Debt is something that millions of us are likely to get into. It could be from taking out a student loan, a credit card, being overdrawn on our current accounts, by taking out a mortgage or by an ordinary personal loan. For some of us, paying off debts in instalments is simple enough, but in the event of something like job loss, then repayment becomes far more difficult.
As soon as someone loses their job for whatever reason, paying for the basics, let along trying to whittle down whatever debt they may have becomes a massive challenge. Joblessness has become a huge problem in the past few years, compounded by a downturn in which millions have found getting back into full-time work night on impossible.
Home at risk?
Any homeowner who has lost their job may have more reason to be fearful than most. This is because, if they still have at least part of their mortgage still to pay off and they can’t afford to meet the monthly payment schedule, they may have to give their property back to the bank or building society who gave them the mortgage in the first place.
Should anyone lose their home as a result of failure to keep up with mortgage payments, then the options left to pay off any remaining debts are few and far between. One of them is bankruptcy, but some may have fears over it scarring them for life (at least in a financial sense). It’s seen as a last resort for people with a debt mountain that can be impossible to get rid of for whatever reason.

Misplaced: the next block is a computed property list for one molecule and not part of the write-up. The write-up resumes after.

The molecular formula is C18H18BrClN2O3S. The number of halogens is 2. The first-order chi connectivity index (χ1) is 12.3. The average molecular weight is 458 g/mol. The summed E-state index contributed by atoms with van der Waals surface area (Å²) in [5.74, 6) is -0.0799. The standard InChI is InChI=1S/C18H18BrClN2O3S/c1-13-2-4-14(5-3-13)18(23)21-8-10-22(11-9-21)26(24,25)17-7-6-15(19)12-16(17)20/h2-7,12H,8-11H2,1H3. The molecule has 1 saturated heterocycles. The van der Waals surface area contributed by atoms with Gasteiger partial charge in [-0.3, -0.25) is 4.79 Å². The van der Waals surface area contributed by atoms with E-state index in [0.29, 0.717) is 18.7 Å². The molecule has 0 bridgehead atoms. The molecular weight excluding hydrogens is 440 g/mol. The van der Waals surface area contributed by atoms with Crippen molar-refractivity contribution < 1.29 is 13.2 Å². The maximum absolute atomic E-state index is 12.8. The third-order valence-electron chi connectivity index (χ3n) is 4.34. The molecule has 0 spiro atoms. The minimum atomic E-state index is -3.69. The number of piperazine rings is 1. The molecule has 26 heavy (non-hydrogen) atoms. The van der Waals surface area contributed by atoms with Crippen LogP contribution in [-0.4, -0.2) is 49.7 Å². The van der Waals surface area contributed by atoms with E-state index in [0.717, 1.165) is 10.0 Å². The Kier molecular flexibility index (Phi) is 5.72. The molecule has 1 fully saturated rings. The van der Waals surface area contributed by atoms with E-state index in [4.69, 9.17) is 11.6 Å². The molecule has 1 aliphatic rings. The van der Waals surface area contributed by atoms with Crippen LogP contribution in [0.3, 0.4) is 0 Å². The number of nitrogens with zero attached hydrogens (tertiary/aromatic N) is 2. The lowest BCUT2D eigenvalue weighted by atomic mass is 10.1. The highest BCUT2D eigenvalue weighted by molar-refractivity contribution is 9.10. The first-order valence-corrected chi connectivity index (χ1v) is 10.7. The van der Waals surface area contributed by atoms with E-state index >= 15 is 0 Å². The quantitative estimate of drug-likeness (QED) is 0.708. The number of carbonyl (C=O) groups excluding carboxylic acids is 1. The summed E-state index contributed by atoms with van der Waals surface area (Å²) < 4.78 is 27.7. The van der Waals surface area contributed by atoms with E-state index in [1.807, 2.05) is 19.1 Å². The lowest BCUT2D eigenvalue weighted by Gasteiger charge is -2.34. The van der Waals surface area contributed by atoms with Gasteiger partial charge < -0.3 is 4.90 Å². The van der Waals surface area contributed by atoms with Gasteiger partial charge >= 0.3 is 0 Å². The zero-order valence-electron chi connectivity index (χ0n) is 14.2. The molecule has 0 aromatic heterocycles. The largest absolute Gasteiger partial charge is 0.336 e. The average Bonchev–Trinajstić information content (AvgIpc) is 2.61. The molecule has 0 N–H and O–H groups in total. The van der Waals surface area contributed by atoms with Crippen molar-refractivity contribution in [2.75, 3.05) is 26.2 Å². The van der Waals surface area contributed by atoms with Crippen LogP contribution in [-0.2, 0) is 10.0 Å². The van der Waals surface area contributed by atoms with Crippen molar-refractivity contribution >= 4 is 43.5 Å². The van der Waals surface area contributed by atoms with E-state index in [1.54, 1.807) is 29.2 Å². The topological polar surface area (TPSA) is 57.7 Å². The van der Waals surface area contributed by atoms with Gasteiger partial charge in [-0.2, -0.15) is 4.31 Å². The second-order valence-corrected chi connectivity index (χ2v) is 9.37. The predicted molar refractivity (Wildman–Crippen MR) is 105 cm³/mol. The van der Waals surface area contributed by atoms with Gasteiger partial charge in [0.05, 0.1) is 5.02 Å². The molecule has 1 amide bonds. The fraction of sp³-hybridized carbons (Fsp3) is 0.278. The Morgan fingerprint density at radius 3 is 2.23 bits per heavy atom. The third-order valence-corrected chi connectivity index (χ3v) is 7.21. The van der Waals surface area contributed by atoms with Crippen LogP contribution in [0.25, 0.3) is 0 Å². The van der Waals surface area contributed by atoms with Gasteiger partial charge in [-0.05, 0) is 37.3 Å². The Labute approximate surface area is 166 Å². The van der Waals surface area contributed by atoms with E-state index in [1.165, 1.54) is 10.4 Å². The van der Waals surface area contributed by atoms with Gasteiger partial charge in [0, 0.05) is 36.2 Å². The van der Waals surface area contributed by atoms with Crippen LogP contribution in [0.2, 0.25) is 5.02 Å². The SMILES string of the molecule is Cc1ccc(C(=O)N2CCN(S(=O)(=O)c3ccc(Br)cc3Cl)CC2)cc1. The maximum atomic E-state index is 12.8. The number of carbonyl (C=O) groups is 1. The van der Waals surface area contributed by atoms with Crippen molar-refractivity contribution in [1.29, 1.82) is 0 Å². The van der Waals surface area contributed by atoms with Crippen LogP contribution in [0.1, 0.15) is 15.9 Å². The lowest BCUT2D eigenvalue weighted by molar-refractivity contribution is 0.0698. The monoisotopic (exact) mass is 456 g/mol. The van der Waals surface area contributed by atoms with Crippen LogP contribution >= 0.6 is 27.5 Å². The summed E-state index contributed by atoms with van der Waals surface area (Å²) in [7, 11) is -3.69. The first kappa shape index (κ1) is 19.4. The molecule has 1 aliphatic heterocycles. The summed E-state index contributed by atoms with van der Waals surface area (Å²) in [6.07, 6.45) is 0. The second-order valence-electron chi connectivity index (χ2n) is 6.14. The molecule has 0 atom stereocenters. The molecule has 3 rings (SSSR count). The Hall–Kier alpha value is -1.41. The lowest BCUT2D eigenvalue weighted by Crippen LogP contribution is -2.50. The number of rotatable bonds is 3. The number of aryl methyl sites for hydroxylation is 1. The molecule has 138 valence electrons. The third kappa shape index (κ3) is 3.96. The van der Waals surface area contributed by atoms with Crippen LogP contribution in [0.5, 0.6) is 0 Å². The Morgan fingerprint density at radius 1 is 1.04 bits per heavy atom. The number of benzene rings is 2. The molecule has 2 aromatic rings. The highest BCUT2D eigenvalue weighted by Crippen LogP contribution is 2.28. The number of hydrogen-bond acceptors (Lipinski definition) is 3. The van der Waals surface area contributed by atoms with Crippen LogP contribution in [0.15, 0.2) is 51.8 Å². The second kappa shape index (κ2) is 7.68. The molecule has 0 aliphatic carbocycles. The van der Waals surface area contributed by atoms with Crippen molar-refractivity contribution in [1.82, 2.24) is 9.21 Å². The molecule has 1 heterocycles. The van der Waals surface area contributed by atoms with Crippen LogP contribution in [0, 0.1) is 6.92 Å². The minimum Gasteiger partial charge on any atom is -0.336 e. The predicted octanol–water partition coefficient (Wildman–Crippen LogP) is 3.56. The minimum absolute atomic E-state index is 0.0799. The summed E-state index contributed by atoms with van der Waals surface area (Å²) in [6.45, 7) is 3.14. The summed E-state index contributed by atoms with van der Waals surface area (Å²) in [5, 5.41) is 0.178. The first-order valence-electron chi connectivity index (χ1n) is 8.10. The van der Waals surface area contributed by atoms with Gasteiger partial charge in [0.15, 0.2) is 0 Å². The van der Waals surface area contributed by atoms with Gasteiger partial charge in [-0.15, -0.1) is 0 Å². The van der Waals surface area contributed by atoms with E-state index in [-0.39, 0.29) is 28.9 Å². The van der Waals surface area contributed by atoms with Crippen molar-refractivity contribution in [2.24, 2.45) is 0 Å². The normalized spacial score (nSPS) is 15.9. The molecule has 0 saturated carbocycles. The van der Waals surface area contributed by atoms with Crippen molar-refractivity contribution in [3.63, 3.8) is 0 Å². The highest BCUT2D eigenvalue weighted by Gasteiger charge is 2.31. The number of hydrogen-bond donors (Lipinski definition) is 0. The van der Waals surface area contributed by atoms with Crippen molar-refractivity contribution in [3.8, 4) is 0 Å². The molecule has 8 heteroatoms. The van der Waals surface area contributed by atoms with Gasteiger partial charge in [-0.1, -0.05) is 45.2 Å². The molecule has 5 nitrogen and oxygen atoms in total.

A direct link
In some ways, bankruptcy and unemployment are intertwined. Having less money to pay off debt can often lead people on a path towards declaring themselves bankrupt, but only if they cannot possibly pay off all their debts. Help for unemployed people with mortgages varies from country to country; in the US, for example, there are a couple of programs available that offer respite.
As for the UK, the lines are blurred when it comes to assistance for unemployed mortgage holders. In most cases, if selling your home is the only way of paying off any bankruptcy debts, then it must be done, even without a source of regular income that equates to more than what is paid in terms of basic state benefits.
Non-homeowners suffering more
According to a recent study 77% of people who file for bankruptcy are non-homeowners, a stat which says that those with their own properties at least have something that can help to pay off debts in one big chunk. Non-homeowners are likely to earn less, while also facing potentially higher costs such as rent payments. Falling into the bankruptcy trap is easier with less valuable assets.
Although non-homeowners are usually less likely to rack up debt, those on lower incomes or out of work altogether may find it harder to stay in the black. Something like a broken kitchen appliance that needs repairing or a car breakdown could tip them over the edge, meaning that they may have to take out a loan which may be hard to repay back, especially if the interest is higher than average.